How Soon Until America Invests in a Smart Grid?

by | May 6, 2017 | Energy Feature

Energy generation is a hot topic in the United States. Between discussions about global warming and bringing back certain energy-generation industries, it seems like everyone has an opinion on what we should be using for energy.

But regardless of which side of the fence you stand on, there is no denying that fossil fuels are depleting. Because there is only a set amount of fossil fuels available to us, we’re moving closer and closer to running out of key energy sources. If we don’t consider alternative resources, we may be left without the energy we need to survive.

A “smart grid” is one way we can move towards a more sustainable energy plan. Let’s take a look at what a smart grid is, what it entails and what changes America would need to make to adopt this new plan.

What Is a Smart Grid?

Energy grids are nothing new, but a smart grid takes a new, more sustainable approach to delivering energy to people. With a traditional grid, energy is churned out and delivered in a one-way path to people who need it. Because companies do not need to worry about producing energy, they can send out as much as necessary as long as resources have not been depleted. A traditional grid focuses on the producer, not the consumer.

A smart grid, on the other hand, considers the consumer over the producer. It uses smart meters, computer systems and two-way communication to make energy more favorable to consumers – and to the planet. Smart grids take advantage of technology forms that allow engineers and managers to monitor renewable energy remotely, which provides faster reactions and response times.

However, a smart grid does present some challenges. With a smart grid, consumers would rely on renewable sources of energy, such as windmills. Unlike fossil fuels, producers can’t control when energy is generated. Days with more wind may produce more energy than days with mild weather.

Unfortunately, energy like this can’t be stored until it’s ready to use. The energy needs to be used as soon as it is created, making it difficult to depend entirely on renewable energy sources. But this does mean producers need to better track and plan for energy currents to ensure requirements are filled. This can cut back on the amount of wasted energy.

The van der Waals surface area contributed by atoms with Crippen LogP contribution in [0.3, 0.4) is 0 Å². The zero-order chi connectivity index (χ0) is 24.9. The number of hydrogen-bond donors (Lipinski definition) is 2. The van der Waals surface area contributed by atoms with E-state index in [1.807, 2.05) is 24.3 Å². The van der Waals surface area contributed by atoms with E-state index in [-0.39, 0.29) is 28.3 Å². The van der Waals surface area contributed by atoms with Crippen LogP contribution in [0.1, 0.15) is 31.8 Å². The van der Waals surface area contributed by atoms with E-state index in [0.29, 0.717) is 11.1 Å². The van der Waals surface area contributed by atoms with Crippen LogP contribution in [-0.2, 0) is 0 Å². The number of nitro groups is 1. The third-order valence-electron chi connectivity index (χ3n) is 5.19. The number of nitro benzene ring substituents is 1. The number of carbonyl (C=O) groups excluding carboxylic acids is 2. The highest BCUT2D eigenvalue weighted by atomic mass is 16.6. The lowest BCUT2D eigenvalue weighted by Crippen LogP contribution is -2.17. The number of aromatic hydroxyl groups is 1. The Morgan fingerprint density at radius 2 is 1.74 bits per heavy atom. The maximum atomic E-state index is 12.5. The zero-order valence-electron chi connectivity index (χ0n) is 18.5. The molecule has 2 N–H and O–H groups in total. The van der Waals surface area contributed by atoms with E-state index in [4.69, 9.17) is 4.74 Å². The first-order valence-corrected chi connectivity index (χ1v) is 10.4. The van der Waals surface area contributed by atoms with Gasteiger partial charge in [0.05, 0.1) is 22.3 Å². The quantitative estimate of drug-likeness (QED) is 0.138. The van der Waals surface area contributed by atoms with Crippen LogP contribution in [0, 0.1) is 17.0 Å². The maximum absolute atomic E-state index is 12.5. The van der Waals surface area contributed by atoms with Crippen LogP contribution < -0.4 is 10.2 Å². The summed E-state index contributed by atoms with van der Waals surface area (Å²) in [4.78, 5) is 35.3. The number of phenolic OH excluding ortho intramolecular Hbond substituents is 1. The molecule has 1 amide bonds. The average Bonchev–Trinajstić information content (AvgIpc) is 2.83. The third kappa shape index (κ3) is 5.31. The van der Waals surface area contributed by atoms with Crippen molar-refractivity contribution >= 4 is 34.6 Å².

Despite its challenges, a smart grid is a better way of getting energy to the consumer. Not only does it help the environment, but it also cuts back on costs and allows consumers and producers to better monitor how energy is being used.

Incorporating the Smart Grid

Because smart grids can be a bit less reliable, they need more performance testing to ensure they are running properly. Performance testing for a smart grid includes signal strength, network recovery, functionality and interoperability. Sufficient testing of smart grids can help make the necessary adjustments and changes to better replace the traditional grid.

America has been moving towards a smart grid for years. In fact, Title XII of the Energy Independence and Security Act was passed back in 2007, which was the beginning of the United State’s plans for implementing a smart grid. Unfortunately, we haven’t been able to see the true benefits of a smart grid just yet.

It is difficult to say when we will truly have completely renewable energy in the United States, and as politicians change their policies and shift rules and regulations, it becomes even more confusing. However, it is clear that we need to start considering renewable energy forms before it is too late.


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